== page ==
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Immunization continues despite COVID-19 pandemic—DOH Bicol


LEGAZPI CITY—The Department of Health (DOH) Region 5 reminded the public that the immunization for vaccine-preventable diseases continues amidst the implementation of extended or general community quarantine.

“Immunization is one important component of the Universal Health Care. It is an effective way to prevent diseases,” Dr. Monrey Mancilla, DOH-5 Immunization Program Manager, said.

Mancilla reiterated that children below five years old should complete the vaccination to prevent diseases such as polio, measles, tuberculosis, diphtheria, tetanus, mumps, rubella and hepatitis B.

There are also vaccines for pregnant women to fight tetanus and diphtheria. Moreover, senior citizens can also avail anti-pneumonia and anti-flu vaccines, he said.

Mancilla clarified that the anti-pneumonia or anti-flu vaccine for senior citizens is not a cure to Coronavirus Disease (COVID-19). The flu vaccine was given every year while the anti-pneumonia was given only once to those 60 years old and above.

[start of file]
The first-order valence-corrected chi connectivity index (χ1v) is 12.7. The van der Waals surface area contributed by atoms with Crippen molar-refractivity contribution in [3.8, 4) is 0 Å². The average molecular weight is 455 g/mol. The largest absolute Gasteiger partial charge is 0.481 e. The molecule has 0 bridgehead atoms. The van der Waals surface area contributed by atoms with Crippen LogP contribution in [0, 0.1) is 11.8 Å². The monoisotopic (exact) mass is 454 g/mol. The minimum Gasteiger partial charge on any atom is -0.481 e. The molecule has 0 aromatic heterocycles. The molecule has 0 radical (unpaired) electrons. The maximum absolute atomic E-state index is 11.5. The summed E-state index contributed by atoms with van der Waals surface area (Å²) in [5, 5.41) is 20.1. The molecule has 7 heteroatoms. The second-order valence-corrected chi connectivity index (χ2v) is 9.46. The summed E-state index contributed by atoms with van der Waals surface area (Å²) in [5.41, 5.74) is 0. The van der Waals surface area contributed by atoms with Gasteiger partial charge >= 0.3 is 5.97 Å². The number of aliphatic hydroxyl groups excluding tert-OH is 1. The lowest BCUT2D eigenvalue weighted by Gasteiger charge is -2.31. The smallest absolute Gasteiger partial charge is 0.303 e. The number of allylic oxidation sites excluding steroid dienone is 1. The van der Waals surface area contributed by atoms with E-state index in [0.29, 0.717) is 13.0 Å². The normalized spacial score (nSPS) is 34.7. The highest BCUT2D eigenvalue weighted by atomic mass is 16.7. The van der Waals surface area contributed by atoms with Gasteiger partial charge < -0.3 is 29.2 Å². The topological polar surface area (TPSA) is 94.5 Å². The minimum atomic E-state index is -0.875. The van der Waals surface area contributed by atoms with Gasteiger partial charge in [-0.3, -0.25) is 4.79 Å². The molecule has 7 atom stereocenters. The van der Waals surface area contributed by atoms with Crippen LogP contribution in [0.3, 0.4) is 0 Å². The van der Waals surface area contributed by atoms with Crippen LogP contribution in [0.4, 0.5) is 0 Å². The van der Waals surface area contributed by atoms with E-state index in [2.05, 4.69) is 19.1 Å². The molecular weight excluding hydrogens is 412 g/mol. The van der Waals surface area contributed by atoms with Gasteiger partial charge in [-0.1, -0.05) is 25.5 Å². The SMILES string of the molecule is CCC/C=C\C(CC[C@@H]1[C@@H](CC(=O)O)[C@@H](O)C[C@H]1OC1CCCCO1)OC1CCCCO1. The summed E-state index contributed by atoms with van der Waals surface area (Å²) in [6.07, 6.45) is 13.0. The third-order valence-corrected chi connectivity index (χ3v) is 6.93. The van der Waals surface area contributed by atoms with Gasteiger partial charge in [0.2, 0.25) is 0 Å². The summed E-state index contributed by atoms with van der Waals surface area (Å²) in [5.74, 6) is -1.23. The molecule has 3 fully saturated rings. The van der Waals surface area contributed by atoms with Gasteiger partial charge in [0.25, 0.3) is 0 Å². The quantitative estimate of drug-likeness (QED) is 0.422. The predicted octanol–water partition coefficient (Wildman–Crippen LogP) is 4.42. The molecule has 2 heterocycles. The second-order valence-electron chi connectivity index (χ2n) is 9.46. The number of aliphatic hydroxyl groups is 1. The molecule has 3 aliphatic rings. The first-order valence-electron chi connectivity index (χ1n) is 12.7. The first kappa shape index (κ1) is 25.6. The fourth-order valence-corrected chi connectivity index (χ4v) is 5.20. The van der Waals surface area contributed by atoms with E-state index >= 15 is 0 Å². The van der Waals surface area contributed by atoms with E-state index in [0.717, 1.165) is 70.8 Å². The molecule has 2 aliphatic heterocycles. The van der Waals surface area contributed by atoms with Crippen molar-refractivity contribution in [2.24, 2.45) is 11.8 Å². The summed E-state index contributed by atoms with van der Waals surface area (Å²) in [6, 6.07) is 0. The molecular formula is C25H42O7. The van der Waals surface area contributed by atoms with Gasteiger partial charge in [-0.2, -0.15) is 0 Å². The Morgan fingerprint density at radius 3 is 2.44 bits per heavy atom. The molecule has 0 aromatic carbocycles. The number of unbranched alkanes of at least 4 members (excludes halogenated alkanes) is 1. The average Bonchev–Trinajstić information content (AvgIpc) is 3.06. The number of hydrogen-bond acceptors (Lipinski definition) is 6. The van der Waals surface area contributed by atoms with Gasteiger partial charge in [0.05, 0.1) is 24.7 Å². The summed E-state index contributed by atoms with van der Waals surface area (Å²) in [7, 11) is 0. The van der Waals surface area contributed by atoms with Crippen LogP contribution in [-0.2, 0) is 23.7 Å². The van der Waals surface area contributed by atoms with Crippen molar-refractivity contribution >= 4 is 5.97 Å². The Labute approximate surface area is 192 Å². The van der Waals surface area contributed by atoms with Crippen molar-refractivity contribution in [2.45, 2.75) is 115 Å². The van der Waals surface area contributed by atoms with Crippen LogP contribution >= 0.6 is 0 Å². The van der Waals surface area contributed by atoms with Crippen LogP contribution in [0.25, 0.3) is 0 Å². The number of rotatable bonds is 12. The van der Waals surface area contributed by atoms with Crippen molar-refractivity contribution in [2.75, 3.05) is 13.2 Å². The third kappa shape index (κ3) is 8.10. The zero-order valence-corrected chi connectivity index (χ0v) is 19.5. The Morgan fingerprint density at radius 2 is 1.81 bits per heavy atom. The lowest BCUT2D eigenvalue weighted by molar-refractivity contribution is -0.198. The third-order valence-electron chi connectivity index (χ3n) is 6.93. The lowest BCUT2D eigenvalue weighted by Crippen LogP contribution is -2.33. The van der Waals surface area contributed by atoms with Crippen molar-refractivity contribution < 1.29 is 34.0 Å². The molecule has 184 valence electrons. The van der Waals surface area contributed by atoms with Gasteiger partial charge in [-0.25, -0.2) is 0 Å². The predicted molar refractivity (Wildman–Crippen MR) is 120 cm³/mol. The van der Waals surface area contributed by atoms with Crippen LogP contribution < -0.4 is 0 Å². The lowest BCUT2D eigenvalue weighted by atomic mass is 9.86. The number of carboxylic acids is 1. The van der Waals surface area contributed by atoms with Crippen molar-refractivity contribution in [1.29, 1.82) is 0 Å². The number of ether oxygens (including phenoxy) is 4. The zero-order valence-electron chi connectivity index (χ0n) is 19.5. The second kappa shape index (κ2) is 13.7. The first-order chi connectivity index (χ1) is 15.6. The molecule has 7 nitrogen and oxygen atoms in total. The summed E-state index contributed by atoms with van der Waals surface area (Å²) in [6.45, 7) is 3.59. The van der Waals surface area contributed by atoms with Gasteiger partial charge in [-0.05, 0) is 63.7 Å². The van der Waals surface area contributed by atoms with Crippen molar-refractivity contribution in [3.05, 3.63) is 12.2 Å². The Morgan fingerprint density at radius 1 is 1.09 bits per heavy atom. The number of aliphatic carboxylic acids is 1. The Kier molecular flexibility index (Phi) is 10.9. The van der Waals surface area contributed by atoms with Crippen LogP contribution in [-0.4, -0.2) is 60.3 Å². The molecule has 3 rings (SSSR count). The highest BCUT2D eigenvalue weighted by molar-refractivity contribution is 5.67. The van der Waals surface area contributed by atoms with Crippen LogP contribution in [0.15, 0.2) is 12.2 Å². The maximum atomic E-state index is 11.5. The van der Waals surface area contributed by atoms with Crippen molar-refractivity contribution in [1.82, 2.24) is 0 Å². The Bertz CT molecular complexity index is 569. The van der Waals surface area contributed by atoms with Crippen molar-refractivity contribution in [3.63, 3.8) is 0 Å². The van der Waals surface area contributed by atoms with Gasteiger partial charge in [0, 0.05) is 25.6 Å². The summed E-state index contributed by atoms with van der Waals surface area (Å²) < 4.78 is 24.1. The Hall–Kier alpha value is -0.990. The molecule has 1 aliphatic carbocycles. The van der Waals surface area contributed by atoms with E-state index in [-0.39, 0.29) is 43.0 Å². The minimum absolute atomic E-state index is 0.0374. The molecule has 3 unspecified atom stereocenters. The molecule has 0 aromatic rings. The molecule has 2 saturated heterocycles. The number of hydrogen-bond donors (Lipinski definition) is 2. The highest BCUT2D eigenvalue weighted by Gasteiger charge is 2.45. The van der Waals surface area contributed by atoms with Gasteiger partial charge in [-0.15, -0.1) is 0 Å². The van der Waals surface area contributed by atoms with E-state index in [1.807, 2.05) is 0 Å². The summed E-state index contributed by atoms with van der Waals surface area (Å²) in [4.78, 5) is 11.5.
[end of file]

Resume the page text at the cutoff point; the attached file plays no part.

He also reminded the public that vaccines are free and accessible in health centers or Rural Health Units (RHUs).

“Some [RHUs] are providing schedules while following the infection prevention measures against COVID-19. There are also health workers who are doing a house-to-house vaccination,” he explained.

Through the Department Memorandum No. 2020-0150, DOH released the interim guidelines for immunization services in the context of COVID-19 outbreak. This is to ensure safety during the immunization activities.

Meanwhile, Mancilla said there were also booster doses for children in grades 1 and 7 for measles, mumps, rubella, tetanus and diphtheria under the school-based immunization program of DOH.

“Supposedly, we are conducting the school-based immunization program every August. However, we are still waiting for the plans of the Department of Education on the resumption of classes,” he explained.

Mancilla warned Bicolanos that it is very important to continue the immunization amidst community quarantine because other diseases might spread without vaccination.

He said people need the vaccines that guarantee a lifelong immunity to fight germs, bacteria and viruses. He added that it is normal for a person to have a fever after vaccination.

“Vaccination can protect ourselves, our family and our community. Nonetheless, it is more effective with a healthy lifestyle,” he stated. (PIA5/CEB)